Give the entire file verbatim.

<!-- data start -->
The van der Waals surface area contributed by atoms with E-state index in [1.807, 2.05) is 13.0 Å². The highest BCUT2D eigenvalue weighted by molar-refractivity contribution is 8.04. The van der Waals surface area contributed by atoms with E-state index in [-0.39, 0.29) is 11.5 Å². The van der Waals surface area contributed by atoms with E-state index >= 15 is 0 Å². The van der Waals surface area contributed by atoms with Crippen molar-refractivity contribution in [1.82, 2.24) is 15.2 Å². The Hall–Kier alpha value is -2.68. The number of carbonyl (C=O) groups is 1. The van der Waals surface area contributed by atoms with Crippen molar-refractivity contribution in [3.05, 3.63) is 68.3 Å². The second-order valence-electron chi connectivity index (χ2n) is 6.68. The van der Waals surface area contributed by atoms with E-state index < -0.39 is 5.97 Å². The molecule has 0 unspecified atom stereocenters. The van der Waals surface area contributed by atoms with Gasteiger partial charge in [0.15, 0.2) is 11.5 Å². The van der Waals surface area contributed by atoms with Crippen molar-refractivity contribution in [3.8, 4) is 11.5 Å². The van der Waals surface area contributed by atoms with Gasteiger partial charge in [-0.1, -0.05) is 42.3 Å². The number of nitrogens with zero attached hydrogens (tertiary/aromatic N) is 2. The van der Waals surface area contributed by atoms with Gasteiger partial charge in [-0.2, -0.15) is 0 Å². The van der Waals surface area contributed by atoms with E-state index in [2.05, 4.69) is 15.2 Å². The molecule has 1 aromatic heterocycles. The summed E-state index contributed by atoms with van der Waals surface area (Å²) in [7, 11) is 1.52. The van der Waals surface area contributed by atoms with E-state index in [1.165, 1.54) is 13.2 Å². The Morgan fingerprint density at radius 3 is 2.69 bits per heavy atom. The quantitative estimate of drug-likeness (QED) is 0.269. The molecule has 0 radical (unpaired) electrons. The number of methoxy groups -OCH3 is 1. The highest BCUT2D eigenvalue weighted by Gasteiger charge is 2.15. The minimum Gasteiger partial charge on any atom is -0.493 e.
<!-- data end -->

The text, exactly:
The van der Waals surface area contributed by atoms with E-state index in [1.807, 2.05) is 13.0 Å². The highest BCUT2D eigenvalue weighted by molar-refractivity contribution is 8.04. The van der Waals surface area contributed by atoms with E-state index in [-0.39, 0.29) is 11.5 Å². The van der Waals surface area contributed by atoms with E-state index >= 15 is 0 Å². The van der Waals surface area contributed by atoms with Crippen molar-refractivity contribution in [1.82, 2.24) is 15.2 Å². The Hall–Kier alpha value is -2.68. The number of carbonyl (C=O) groups is 1. The van der Waals surface area contributed by atoms with Crippen molar-refractivity contribution in [3.05, 3.63) is 68.3 Å². The second-order valence-electron chi connectivity index (χ2n) is 6.68. The van der Waals surface area contributed by atoms with E-state index < -0.39 is 5.97 Å². The molecule has 0 unspecified atom stereocenters. The van der Waals surface area contributed by atoms with Gasteiger partial charge in [0.15, 0.2) is 11.5 Å². The van der Waals surface area contributed by atoms with Crippen molar-refractivity contribution in [3.8, 4) is 11.5 Å². The van der Waals surface area contributed by atoms with Gasteiger partial charge in [-0.1, -0.05) is 42.3 Å². The number of nitrogens with zero attached hydrogens (tertiary/aromatic N) is 2. The van der Waals surface area contributed by atoms with Gasteiger partial charge in [-0.2, -0.15) is 0 Å². The van der Waals surface area contributed by atoms with E-state index in [2.05, 4.69) is 15.2 Å². The molecule has 1 aromatic heterocycles. The summed E-state index contributed by atoms with van der Waals surface area (Å²) in [7, 11) is 1.52. The van der Waals surface area contributed by atoms with E-state index in [1.165, 1.54) is 13.2 Å². The Morgan fingerprint density at radius 3 is 2.69 bits per heavy atom. The quantitative estimate of drug-likeness (QED) is 0.269. The molecule has 0 radical (unpaired) electrons. The number of methoxy groups -OCH3 is 1. The highest BCUT2D eigenvalue weighted by Gasteiger charge is 2.15. The minimum Gasteiger partial charge on any atom is -0.493 e.